Is what I ask possible in APRSISCE, ban a user from my iGATE


John Seiler
 

There is a amateur operator in the Pittsburgh Metro Area who has been beaconing every minute while mobile.  He was asked to change his beacon to no less than every 3 minutes and to use smart beaconing when mobile.  His one minute beacons is causing the digipeaters and iGATE to transmit his signals an unreasonable amount of time.  One digipeater with the greatest coverage in metro Pittsburgh purchased a new TNC which lets him code a banning of the individual.  As a result, his traffic moved to two other digipeaters, one purposely shut his system down because of the beating he has taken from this user, and the other is not operating for an unknown reason.    This individual has been asked very politely to change his beacons over the past 6 months, but has refused.  This individual has traveled south of Pittsburgh tonight and now my IGate picks him up and gates his beacons to internet every minute.  I am using a PC, APRSISCE software and a Kenwood D7100.  Is there a code sequence I can insert that would basically ban this user from my IGATE.  Alternately, is there any commend I can implement in the Kenwood D-7100 that would yield the same result.  I do not want to shut my system down and it is useful as a fill in digi.

Thanks,
John Seiler, K3MI


Lynn Deffenbaugh
 

There is no "blocklist" functionality in APRSISCE/32, and there never will be for IGating from RF to -IS.  The APRS-IS system can handle everything that the local 1200 (or even 9600) baud local RF channel can throw at it.

And I also don't know of any filters that can be applied to the D710 internal digipeater logic.

Lynn (D) - KJ4ERJ - Author of APRSISCE for Windows Mobile and Win32


On 5/28/2022 7:19 PM, John Seiler via groups.io wrote:
There is a amateur operator in the Pittsburgh Metro Area who has been beaconing every minute while mobile.  He was asked to change his beacon to no less than every 3 minutes and to use smart beaconing when mobile.  His one minute beacons is causing the digipeaters and iGATE to transmit his signals an unreasonable amount of time.  One digipeater with the greatest coverage in metro Pittsburgh purchased a new TNC which lets him code a banning of the individual.  As a result, his traffic moved to two other digipeaters, one purposely shut his system down because of the beating he has taken from this user, and the other is not operating for an unknown reason.    This individual has been asked very politely to change his beacons over the past 6 months, but has refused.  This individual has traveled south of Pittsburgh tonight and now my IGate picks him up and gates his beacons to internet every minute.  I am using a PC, APRSISCE software and a Kenwood D7100.  Is there a code sequence I can insert that would basically ban this user from my IGATE.  Alternately, is there any commend I can implement in the Kenwood D-7100 that would yield the same result.  I do not want to shut my system down and it is useful as a fill in digi.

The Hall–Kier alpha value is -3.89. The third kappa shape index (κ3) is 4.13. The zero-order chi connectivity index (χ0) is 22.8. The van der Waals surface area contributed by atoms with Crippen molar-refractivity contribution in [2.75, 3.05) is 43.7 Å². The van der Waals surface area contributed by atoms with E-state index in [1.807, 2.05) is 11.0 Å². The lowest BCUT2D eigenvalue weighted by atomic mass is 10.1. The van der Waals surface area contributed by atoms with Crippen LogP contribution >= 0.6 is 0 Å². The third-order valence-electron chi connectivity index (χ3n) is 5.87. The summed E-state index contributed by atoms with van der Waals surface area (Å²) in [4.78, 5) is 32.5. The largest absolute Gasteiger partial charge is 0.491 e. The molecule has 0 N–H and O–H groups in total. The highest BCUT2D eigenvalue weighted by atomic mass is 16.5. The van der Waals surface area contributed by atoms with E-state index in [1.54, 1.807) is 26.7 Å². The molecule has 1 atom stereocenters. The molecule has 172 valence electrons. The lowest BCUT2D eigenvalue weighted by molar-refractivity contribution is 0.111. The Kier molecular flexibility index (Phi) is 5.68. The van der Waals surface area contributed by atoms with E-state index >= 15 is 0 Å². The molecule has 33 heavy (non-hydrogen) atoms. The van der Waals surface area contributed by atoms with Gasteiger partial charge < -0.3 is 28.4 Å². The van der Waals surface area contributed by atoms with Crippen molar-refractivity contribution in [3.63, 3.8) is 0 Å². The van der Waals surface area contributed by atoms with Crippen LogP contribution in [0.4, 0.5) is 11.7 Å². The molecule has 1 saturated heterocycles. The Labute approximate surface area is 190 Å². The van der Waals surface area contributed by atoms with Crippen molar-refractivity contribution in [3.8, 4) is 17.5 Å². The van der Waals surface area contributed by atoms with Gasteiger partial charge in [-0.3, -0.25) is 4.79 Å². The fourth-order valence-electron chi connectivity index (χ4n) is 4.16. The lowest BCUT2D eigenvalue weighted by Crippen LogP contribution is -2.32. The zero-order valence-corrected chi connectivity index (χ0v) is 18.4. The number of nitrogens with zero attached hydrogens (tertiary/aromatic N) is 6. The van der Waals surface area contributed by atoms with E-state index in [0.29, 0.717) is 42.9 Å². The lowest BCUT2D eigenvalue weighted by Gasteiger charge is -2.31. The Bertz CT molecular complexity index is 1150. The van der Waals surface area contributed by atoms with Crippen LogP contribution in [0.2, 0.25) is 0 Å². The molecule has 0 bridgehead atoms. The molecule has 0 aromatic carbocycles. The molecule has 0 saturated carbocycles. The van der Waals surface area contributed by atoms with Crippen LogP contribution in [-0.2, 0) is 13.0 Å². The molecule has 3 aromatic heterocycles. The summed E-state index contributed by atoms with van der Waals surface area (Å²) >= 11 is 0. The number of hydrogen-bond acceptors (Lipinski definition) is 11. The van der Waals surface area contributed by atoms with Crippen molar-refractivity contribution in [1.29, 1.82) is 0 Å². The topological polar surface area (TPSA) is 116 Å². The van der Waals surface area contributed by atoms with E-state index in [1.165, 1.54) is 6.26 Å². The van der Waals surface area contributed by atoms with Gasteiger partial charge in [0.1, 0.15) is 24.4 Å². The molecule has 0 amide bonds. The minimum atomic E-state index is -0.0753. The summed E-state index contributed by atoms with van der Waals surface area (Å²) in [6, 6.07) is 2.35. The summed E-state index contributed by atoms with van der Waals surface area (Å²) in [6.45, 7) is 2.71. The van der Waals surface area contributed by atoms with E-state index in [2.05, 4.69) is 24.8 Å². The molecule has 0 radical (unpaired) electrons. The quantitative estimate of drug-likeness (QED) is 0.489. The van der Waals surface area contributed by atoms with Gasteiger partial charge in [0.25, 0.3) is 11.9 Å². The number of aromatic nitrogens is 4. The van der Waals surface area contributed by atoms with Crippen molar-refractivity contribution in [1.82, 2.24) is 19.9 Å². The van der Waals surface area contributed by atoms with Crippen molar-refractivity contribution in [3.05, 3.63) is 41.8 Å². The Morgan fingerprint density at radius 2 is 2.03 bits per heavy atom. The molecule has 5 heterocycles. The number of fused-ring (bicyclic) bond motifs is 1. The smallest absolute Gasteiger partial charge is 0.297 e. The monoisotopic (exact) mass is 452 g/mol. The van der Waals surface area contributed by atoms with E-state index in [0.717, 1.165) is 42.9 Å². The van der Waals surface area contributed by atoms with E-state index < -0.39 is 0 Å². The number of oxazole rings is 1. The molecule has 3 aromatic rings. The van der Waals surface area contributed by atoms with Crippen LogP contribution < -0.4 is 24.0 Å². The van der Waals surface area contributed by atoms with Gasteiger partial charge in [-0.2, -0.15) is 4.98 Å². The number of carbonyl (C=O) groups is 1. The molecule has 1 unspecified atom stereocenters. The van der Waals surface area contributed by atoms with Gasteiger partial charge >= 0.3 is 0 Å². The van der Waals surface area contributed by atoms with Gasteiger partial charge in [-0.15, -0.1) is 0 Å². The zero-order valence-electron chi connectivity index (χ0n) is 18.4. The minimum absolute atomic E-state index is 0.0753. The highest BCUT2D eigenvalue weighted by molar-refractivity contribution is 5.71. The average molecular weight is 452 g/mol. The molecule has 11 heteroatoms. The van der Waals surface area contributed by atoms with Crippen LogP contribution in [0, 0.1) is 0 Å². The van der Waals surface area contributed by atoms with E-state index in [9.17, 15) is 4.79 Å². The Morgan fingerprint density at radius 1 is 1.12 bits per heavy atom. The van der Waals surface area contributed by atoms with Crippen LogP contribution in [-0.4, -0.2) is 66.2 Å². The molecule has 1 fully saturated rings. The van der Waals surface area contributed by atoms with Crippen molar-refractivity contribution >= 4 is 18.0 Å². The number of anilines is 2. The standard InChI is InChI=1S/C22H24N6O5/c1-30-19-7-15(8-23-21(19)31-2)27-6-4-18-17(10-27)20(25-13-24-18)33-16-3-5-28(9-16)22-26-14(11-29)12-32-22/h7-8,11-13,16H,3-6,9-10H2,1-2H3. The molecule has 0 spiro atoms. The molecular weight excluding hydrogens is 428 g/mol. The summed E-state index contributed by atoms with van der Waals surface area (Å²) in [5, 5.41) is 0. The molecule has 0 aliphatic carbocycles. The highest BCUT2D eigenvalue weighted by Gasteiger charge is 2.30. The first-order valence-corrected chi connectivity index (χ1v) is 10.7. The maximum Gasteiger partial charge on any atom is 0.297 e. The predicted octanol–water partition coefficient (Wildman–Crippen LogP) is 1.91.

Thanks,
John Seiler, K3MI


N0YWB
 

Use Direwolf software TNC in place of the TNC built into the D-7100.  Direwolf can filter specific packets. See section 9.6 of the Direwolf User guide. https://raw.githubusercontent.com/wb2osz/direwolf/dev/doc/User-Guide.pdf


Justin Cherington
 

 As a result, his traffic moved to two other digipeaters, one purposely shut his system down because of the beating he has taken from this user”

His digi was always taking the beating, it just sounds like he wasn’t aware of it until the other digi closed up shop and now his digi is showing up on sites like aprs.fi.   Prior to that it was almost certainly still repeating the packets, it just wasn’t the fastest back to the servers and therefor was being discarded by said servers. 


not defending the beacon rate of this station, but is the latest digi owner actually experiencing anything different vs before? I’m in a very busy aprs area with thousands of packets received per hour and my modest setup handles it fine. What’s the specific issue? 


James Ewen
 

There are a number of scenarios to think about. 

1) This individual has set up his equipment and pays no attention to it, or how it is operating. 

2) This individual has set up his equipment is aware of it’s impact, and doesn’t care. 

3) This individual has set up his equipment is aware of it’s impact, and is actively monitoring it. They are observing the number of successful packets being delivered to the APRS-IS stream, and have chosen to use an aggressive setting in order to achieve a desired outcome via brute force. 

We probably aren’t looking at scenario number 1 because we have been told this individual has been contacted and made aware of the issue. 

If it’s scenario number 2, you won’t affect much change. 

If it’s scenario number 3, then actively working to try and block packets from this station may encourage the operator to use a more aggressive configuration in an attempt to be heard more by the APRS-IS. 

You could try moving all of your APRS infrastructure away from 144.390 to another frequency, but in the amateur radio world, the frequency spectrum is shared, and this station could move operations to the new frequency.